All numerical results were generated through the commercially available ANSYS Fluent 14.5 software. Fluid flow through both nozzle configurations was treated as compressible and turbulent. The boundary conditions were consistent with the pressure values recorded during experiments and implemented using a pressure inlet and outlet for all numerical models. A time or Reynolds averaged (RANS) approach to turbulence modelling was adopted due to the relatively steady nature of a full-flowing nozzle and the reduced computational expense required. Initial turbulence parameters were derived from the Reynolds number and boundary layer thickness at the nozzle inlet and calculated using a turbulent intensity of 3.6% and length scale of 1.68 mm. Due to the low stagnation enthalpy, air was modelled as ideal gas and a three-coefficient Sutherland model was used for viscosity [

The axisymmetric pressure-based coupled solver was used in conjunction with second order spatial discretization schemes for all calculations. Surface monitors were set on the nozzle inlet, nozzle exit, and outflow domains to record the mass flow rate in addition to the static pressure and velocity magnitude at the nozzle exit. Convergence was deemed to have been achieved when the values at each surface monitor changed by less than 0.1% over 500 iterations. Additionally, a variation of mass flux of less than 0.1% between the inlet and outlet was required to satisfy continuity through the domain. The geometric domain was consistent between all models excluding the pintle. The effects of the nose cone and attachment struts on the flow field were assessed in a preliminary analysis and found to be negligible. This enabled the geometry to be simplified to an axisymmetric configuration to aid in the discretization process. The outflow region was sized in order to ensure the effect of domain boundaries on the flow was negligible. A fully structured spatial discretization scheme comprised of quadrilateral cells was used for all models. Figure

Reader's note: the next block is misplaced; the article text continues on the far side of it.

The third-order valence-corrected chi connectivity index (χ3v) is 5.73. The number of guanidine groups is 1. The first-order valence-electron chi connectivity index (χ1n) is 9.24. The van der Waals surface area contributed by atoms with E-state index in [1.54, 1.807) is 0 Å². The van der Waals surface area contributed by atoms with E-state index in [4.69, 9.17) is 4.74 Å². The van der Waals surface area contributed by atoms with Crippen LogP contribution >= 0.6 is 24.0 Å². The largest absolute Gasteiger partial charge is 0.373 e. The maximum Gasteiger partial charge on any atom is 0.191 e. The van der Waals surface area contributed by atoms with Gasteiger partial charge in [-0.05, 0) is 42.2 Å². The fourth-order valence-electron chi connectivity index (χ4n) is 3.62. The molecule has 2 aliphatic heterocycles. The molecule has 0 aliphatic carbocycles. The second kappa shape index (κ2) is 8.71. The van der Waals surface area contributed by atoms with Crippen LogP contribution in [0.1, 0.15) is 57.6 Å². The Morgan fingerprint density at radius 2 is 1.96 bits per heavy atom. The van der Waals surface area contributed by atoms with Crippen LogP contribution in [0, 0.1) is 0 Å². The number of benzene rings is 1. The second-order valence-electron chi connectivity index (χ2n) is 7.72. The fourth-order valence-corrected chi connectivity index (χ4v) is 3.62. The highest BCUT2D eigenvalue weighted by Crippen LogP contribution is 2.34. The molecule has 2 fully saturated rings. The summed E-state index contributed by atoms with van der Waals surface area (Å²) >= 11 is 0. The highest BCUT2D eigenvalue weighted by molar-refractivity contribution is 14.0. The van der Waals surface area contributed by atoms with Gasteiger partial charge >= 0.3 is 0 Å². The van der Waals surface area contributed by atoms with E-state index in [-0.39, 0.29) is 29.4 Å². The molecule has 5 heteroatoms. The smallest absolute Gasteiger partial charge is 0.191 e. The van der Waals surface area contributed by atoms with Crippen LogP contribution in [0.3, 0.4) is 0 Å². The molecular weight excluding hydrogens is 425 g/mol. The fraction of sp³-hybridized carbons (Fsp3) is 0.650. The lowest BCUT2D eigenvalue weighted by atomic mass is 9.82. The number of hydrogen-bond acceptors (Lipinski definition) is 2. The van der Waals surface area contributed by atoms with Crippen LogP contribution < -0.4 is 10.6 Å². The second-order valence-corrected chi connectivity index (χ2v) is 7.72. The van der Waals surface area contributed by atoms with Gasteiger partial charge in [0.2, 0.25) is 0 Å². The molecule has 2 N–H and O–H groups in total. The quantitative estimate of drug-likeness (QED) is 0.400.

Mesh structure and downstream exhaust flow domain.

A comparison of experimental and numerical static pressure readings and schlieren images was used to determine independence of grid density. Refinement of grid between levels was achieved by progressively splitting each cell in the numerical domain into four and resulted in a cell count of 0.9, 3.6, and 14.4 × 10^{5} for the coarse, standard, and fine mesh levels, respectively. Strategic refinement of the coarse and standard grids was used to determine if the accuracy of the predicted shock structure could be improved at a greatly reduced computational cost. This was achieved by calculating the pressure gradient between cells and splitting all individual cells if the normalized pressure gradient was greater than 0.05. This process was completed twice after convergence had been achieved and approximately doubled the cell count in the coarse and standard grids, denoted by coarse (refined) and standard (refined), respectively.